Man jailed for student's murder
A convicted sex offender who murdered a crime science student after befriending her on a canal towpath has been jailed for life.
David Marshall, 68, was given a minimum term of 20 years and six months after a court heard how he stabbed Eni Mevish through the heart, liver and lungs at her digs in Stoke-on-Trent.
The pensioner, who listened to his sentence at Stafford Crown Court via a prison videolink, pleaded guilty to the 20-year-old's murder at a previous hearing.
Eni, described by friends and fellow students at Staffordshire University as bright, intelligent and well-liked, suffered 16 separate wounds inflicted with a ten-inch blade.
Judge John Wait was told that Marshall was on licence at time of the murder in November last year, having served a three-year sentence for indecently assaulting a 14-year-old girl.
Eni, originally from Manchester, is believed to have met Marshall around six months before her death while she was out jogging.
Her killer, of Birks Street, Shelton, was told by Judge Wait that he is likely to die behind bars and will not be considered for parole until he is aged at least 88.
Handing Marshall a concurrent 30-month sentence for wounding a man who tried to halt the fatal attack, Judge Wait told the defendant: "It is clear from the number and position of the wounds that you had an intention to kill."
Eni was pronounced dead outside her shared property in Cauldon Road, Shelton, after Marshall fled from the scene despite attempts to lock him inside.
Marshall, who is being held at HMP Dovegate in Staffordshire, was under a duty to inform the authorities of any close relationships he formed with women, the court heard.
During his sentencing remarks, Judge Wait said Marshall had appeared to be jealous of Eni's other friendships.
Judge Wait told Marshall - who has 27 previous convictions from 17 separate court appearances: "At the time of this terrible offence you were on licence following a sentence for an offence of indecent assault.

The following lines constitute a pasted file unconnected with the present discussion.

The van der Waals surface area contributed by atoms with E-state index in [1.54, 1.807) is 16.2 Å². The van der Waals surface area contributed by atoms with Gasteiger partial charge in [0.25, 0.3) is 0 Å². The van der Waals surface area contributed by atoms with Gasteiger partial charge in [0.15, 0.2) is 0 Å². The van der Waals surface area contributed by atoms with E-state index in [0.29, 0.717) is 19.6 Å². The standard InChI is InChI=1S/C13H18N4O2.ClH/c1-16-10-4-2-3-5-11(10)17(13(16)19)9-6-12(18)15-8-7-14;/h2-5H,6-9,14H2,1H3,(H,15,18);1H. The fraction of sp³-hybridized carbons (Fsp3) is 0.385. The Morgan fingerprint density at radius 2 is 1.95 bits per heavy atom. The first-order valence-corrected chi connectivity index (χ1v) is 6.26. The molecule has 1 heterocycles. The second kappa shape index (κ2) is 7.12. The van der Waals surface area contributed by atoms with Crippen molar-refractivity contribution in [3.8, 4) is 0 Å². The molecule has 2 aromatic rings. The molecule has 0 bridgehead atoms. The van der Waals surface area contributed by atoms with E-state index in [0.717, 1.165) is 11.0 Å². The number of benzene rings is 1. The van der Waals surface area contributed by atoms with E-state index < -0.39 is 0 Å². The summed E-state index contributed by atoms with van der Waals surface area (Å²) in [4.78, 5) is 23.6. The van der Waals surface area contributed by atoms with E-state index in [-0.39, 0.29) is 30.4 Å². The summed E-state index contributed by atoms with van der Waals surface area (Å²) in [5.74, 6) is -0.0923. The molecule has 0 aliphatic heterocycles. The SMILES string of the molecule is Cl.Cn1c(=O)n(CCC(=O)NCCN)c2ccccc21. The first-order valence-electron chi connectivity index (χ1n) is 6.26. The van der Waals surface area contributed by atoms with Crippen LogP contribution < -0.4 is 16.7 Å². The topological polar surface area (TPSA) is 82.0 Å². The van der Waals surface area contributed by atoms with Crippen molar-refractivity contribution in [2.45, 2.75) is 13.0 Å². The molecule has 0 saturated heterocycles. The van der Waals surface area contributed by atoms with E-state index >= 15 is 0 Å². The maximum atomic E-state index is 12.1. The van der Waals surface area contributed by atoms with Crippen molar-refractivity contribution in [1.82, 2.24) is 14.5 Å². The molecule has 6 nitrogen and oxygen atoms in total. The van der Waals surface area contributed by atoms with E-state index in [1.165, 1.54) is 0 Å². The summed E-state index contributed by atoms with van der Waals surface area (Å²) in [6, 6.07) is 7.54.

"It was a condition of your licence that you notify your supervising (probation) officer of any developing friendship with a woman.
"It is noteworthy that you failed to tell your supervising officer of the relationship (with Eni) though you were asked on many occasions."
Marshall attacked Eni, who was sometimes overheard referring to him as "dad", at about 9.30pm on November 9 after letting himself into her home with a key.
Offering mitigation prior to sentence, defence barrister Patrick Thompson said his client could not recollect the "extremely wicked" killing or explain its motivation.
In a statement released after the case, Detective Inspector Andy Maxfield, of Staffordshire Police, said: "I want to reassure local residents and the student community that this was not a random attack.
"Eni and Marshall were known to each other.
"Through our detailed investigation we established that in the months prior to Eni's death she had struck up a friendship with Marshall.
"We welcome today's outcome and hope it brings some comfort to Eni's family."
Syed Shah, Eni's brother, also released a statement.
Mr Shah, aged 31, said: "Eni was a loving sister and daughter who was taken from us suddenly and violently.
"We are so proud of her achievements. She was beautiful, clever and had her whole life ahead of her. We are devastated by her death.
"Nothing can make up for that but we are glad Marshall is now paying for his actions."
Eni was in the second year of her studies for a degree in Policing and Criminal Investigation.
Speaking on behalf of Staffordshire University, Professor Andrew Jackson said: "Eni Mevish was a warm-hearted person and a conscientious, enthusiastic and capable student.
"She is greatly missed by all who knew her. Today's events bring that loss into sharp focus and our thoughts are particularly with her family at this very difficult time."